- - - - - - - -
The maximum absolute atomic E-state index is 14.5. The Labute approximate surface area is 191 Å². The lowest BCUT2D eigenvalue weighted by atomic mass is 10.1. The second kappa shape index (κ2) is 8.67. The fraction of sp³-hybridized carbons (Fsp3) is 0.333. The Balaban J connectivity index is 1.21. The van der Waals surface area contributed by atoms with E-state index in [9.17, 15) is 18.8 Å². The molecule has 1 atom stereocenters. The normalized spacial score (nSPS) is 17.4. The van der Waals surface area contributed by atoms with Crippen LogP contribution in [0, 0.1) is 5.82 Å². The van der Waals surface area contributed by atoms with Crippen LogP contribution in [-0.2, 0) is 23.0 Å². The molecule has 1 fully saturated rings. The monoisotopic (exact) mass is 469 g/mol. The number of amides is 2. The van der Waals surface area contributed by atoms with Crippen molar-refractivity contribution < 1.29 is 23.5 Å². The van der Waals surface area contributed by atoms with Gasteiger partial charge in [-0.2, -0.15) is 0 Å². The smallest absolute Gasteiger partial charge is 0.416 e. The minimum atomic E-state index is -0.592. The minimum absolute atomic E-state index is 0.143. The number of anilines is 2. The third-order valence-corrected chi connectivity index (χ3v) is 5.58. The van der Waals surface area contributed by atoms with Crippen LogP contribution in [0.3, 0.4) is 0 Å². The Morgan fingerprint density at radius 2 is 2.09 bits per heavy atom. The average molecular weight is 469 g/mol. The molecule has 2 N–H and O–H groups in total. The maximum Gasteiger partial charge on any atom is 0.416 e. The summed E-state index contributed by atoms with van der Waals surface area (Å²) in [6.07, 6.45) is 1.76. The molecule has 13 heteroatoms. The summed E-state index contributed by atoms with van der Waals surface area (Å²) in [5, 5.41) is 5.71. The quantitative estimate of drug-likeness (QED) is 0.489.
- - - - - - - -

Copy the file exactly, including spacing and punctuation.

The maximum absolute atomic E-state index is 14.5. The Labute approximate surface area is 191 Å². The lowest BCUT2D eigenvalue weighted by atomic mass is 10.1. The second kappa shape index (κ2) is 8.67. The fraction of sp³-hybridized carbons (Fsp3) is 0.333. The Balaban J connectivity index is 1.21. The van der Waals surface area contributed by atoms with E-state index in [9.17, 15) is 18.8 Å². The molecule has 1 atom stereocenters. The normalized spacial score (nSPS) is 17.4. The van der Waals surface area contributed by atoms with Crippen LogP contribution in [0, 0.1) is 5.82 Å². The van der Waals surface area contributed by atoms with Crippen LogP contribution in [-0.2, 0) is 23.0 Å². The molecule has 1 fully saturated rings. The monoisotopic (exact) mass is 469 g/mol. The number of amides is 2. The van der Waals surface area contributed by atoms with Crippen molar-refractivity contribution < 1.29 is 23.5 Å². The van der Waals surface area contributed by atoms with Gasteiger partial charge in [-0.2, -0.15) is 0 Å². The smallest absolute Gasteiger partial charge is 0.416 e. The minimum atomic E-state index is -0.592. The minimum absolute atomic E-state index is 0.143. The number of anilines is 2. The third-order valence-corrected chi connectivity index (χ3v) is 5.58. The van der Waals surface area contributed by atoms with Crippen LogP contribution in [0.3, 0.4) is 0 Å². The Morgan fingerprint density at radius 2 is 2.09 bits per heavy atom. The average molecular weight is 469 g/mol. The molecule has 2 N–H and O–H groups in total. The maximum Gasteiger partial charge on any atom is 0.416 e. The summed E-state index contributed by atoms with van der Waals surface area (Å²) in [6.07, 6.45) is 1.76. The molecule has 13 heteroatoms. The summed E-state index contributed by atoms with van der Waals surface area (Å²) in [5, 5.41) is 5.71. The quantitative estimate of drug-likeness (QED) is 0.489.